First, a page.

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Photo by Chris Ried on Unsplash

Coming from a Ruby on Rails background, I really appreciate solutions that became community standards of solving problems. One of such things is DatabaseCleaner gem, which ensures that your tests run in separation and there are no data leaks between them.

Recently I was looking for a similar solution for Python, but, to my surprise, I haven’t found any. However, it’s easy to leverage what SQLAlchemy and Pytest offer to wrap tests in separate database transactions. Let me show you a neat take on the problem that I hope you will find convenient to use.

Setting up a DB connection

Before we’re able to use a database with transactions in our tests, we need to set up a separate DB instance exclusively for tests. Then, from our test suite, we need to connect to the DB. Here’s an example of how to establish a connection with a MySQL…


Your path does not need to be a conventional one. Mine was a series of lucky events combined with some hard work.

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Photo by Hitesh Choudhary on Unsplash

The company I work for tries to mitigate the social impact of the COVID-19 pandemic. Once in a while, we have on-line coffees and lunches. During one of them, we were exchanging stories about how we started to code. When I finished telling mine, I saw my colleagues surprised by the absurdity of the turn of events. It was the time when I realized how peculiar my story is, so I decided to write it down.

The beginnings

For the majority of my school years, I had no idea what should my career path become. So many things interest me that focusing on one is nearly impossible. I always liked looking for parallels in unrelated subjects. I loved looking at diagrams comparing bones in batwing with bones in the human arm. I loved learning languages and finding common patterns between them. I loved realizing how micro- and macrocosm are similar and ruled by universal laws. …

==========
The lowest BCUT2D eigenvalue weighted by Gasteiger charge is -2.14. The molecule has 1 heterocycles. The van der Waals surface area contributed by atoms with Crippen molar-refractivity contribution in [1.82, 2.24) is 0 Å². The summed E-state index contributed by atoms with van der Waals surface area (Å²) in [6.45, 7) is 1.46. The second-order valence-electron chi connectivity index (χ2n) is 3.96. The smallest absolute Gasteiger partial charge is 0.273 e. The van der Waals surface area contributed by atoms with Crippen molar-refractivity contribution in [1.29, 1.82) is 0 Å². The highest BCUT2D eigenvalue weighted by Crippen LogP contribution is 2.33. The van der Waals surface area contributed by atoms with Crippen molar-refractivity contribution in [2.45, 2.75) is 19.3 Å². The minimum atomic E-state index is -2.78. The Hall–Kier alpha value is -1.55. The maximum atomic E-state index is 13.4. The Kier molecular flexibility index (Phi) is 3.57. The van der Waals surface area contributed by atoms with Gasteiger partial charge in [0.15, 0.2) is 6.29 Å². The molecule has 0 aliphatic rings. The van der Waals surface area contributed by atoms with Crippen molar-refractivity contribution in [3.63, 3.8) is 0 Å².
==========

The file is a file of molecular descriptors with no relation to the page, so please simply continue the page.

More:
If I knew those things when I started coding, my life as a programmer would have been much easier

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Photo by Danial RiCaRoS on Unsplash

At the beginning of my career as a Ruby developer, I used to work on a project that had barely any tests. This, combined with poor code quality, made the development of any new feature similar to a walk through a minefield — you never knew if your change is going to crash the app, even in a different place. Add my lack of knowledge at the time and a lot of stress, and you get a nightmare of experience for any beginner programmer.

Honestly, it was a miserable time. The project left such a vivid memory that it serves as an ongoing warning to avoid similar ones at all costs. …

About

Damian Kampik

💻 Ruby, Python & a bit of JS 👨‍👩‍👧 Husband & father 🎸 Bass player 🧗‍♂️ Amateur climber | Proud member of @u2iKRK

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